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Rez Abbasi Trio

Rez Abbasi Trio

: Courtesy of the artist..

Electric guitarist and musical internationalist Rez Abbasi authentically bridges modern and traditional perspectives. Catch his upcoming performance at Cornish with his ‘of-the-moment’ jazz trio.

By Howard Mandel

Electric guitarist Rez Abbasi is a musical internationalist who authentically bridges modern and traditional perspectives. Coming to Cornish College of the Arts with his of-the-moment jazz trio to play at Kerry Hall, PONCHO Concert Hall on March 29, and returning April 21 in the ensemble backing Indo-Canadian singer Kiran Ahluwalia, Abbasi will engage during both gigs with the measured pace of the south Asian subcontinent as well as the play-everything-possible momentum of intensely contemporary jazz.

He identifies it as a “strange dichotomy,” but exudes a natural comfort with such breadth. It’s as though Continuous Beat, the title of Abbasi’s album released last fall, refers not to an ongoing pulse, but instead to a range of experience he covers as his responsibility.

Continuous Beat is actually the least overtly Indian record I’ve done,” says the guitarist of his ninth CD as a leader and first in the exposed context of a trio. Suno Suno of 2011 and Things To Come (2009) feature his quintet with leading lights of the currently burgeoning South Asian jazz movement: pianist Vijay Iyer, alto saxophonist Rudresh Mahanthappa, percussionist Dan Weiss and bassist Johnnes Weidenmueller. Bazaar (2006) is Mahanthappa and Weiss with organist Gary Versace and guest spots by Manhanthappa, second saxophonist Michael Mommaas and Kiran Ahluwalia, to whom he’s married. Natural Selection (2010) is his all acoustic quartet. In Snake Charmer (2005) soprano saxophonist Dave Liebman joined Weiss, Ahluwalia and Abassi. Other projects set Rez amid several of the heartiest, brainiest of New York’s talent pool, and one is an all-acoustic quartet.

“There are always, via the rhythm, Indian elements in my music one way or another, because they’re internalized,” he says. “And if you listen deeply you might identify Indian classical music phrasing in the way I slide in and out of notes—the ornamentation, which in India is called ‘gamak.’” However, he’s figuring out new ways to do that. “I’m using electronics,” he goes on, “a sort of a backwards delay, to create that kind of effect now. Electronics and fingerwork, in combination.”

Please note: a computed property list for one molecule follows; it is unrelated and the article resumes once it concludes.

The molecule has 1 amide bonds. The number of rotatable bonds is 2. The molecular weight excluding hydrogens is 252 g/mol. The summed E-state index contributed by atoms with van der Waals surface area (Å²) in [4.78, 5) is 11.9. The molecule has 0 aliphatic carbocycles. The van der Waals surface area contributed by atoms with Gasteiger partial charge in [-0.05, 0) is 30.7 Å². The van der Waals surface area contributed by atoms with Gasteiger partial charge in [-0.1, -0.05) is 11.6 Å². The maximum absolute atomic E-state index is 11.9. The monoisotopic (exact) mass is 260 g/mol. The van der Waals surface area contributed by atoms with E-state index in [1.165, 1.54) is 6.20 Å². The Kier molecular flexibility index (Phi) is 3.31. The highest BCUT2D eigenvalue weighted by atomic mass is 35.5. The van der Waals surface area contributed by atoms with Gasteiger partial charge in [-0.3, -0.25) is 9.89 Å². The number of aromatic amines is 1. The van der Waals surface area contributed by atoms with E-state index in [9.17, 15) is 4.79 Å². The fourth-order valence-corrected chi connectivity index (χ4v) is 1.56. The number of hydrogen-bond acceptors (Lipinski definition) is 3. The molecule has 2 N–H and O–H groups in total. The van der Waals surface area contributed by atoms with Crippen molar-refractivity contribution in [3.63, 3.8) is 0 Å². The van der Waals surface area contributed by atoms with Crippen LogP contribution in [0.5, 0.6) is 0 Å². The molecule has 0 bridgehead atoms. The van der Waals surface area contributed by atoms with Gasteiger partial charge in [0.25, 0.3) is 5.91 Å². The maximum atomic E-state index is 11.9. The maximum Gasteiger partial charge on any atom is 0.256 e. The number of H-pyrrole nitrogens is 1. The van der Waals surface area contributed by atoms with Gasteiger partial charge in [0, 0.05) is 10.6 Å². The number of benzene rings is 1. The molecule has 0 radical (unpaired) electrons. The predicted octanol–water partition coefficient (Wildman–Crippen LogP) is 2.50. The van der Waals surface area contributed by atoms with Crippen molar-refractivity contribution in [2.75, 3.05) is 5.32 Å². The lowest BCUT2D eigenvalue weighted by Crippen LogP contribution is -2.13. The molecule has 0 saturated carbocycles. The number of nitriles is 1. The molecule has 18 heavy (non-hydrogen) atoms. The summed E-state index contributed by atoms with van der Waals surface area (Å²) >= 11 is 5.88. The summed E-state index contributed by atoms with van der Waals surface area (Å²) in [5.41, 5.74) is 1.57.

Electronics and fingerwork in combination is the very definition of what many guitarists do now, yet few guitarists can claim Abbasi’s breadth, which is based in his unique, personal experience. Born in Kariachi, Pakistan but raised from age four in Los Angeles, Rez grew up as a fan of Jimi Hendrix, Eddie Van Halen and the Canadian band Rush, the icons of psychedelic, hard and progressive rock. In his teens he discovered the subtler sensibility of guitarists Joe Pass, Pat Metheny, Bill Frisell, Allan Holdsworth, George Benson and Jim Hall, and the powerful, world music-embracing concepts of saxophonist John Coltrane.

Around the same time, Abbasi attended a house concert just down the street from his parent’s home, and found himself in resonance with the Indian classical music being performed by Zakir Hussain on tabla and Shivkumar Sharma on the santur, which is like a hammered dulcimer. (Incidentally, Sharma’s son Rahul, also a santur player, has recently partnered on a duet recording with smooth jazz sax star Kenny G, a Seattle native). Intrigued, Rez began lessons with Harihar Rao, the Hindustani educator, tabla and sitar player who lived in Pasadena. He delved deeply into Western classical music and jazz at University of Southern California, and in 1987 relocated to New York for advanced studies at Manhattan School of Music.

He spent a month in India, in a tutorial taught by master tablaist Ustad Alla Rakha, and ever since has kept his ear open to music of India and Pakistan, while establishing himself as a jazzman. Early in the 2000s, he became musical director, arranger and producer for Kiran Ahluwalia, whose most recent album, aam zameen (Common Ground), won the 2012 Juno Award for Best World Music Album of 2012.